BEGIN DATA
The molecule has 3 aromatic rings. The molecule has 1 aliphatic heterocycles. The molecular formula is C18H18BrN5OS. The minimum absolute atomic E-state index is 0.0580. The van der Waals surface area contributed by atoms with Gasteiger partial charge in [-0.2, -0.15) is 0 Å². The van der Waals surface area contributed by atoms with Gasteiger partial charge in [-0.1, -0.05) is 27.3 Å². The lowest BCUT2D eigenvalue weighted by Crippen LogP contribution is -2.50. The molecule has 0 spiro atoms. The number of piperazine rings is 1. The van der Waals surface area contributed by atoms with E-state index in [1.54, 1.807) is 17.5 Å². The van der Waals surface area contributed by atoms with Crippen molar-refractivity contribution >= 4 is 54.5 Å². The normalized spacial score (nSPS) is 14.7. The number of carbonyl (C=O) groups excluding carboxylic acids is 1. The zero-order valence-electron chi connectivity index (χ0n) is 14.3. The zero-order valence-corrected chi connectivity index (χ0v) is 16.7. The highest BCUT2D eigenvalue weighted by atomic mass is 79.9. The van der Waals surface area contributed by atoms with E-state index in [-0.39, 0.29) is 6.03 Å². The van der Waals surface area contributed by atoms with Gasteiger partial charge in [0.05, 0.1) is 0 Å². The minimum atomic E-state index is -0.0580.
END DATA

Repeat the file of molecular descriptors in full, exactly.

The molecule has 3 aromatic rings. The molecule has 1 aliphatic heterocycles. The molecular formula is C18H18BrN5OS. The minimum absolute atomic E-state index is 0.0580. The van der Waals surface area contributed by atoms with Gasteiger partial charge in [-0.2, -0.15) is 0 Å². The van der Waals surface area contributed by atoms with Gasteiger partial charge in [-0.1, -0.05) is 27.3 Å². The lowest BCUT2D eigenvalue weighted by Crippen LogP contribution is -2.50. The molecule has 0 spiro atoms. The number of piperazine rings is 1. The van der Waals surface area contributed by atoms with E-state index in [1.54, 1.807) is 17.5 Å². The van der Waals surface area contributed by atoms with Crippen molar-refractivity contribution >= 4 is 54.5 Å². The normalized spacial score (nSPS) is 14.7. The number of carbonyl (C=O) groups excluding carboxylic acids is 1. The zero-order valence-electron chi connectivity index (χ0n) is 14.3. The zero-order valence-corrected chi connectivity index (χ0v) is 16.7. The highest BCUT2D eigenvalue weighted by atomic mass is 79.9. The van der Waals surface area contributed by atoms with E-state index in [-0.39, 0.29) is 6.03 Å². The van der Waals surface area contributed by atoms with Gasteiger partial charge in [0.05, 0.1) is 0 Å². The minimum atomic E-state index is -0.0580.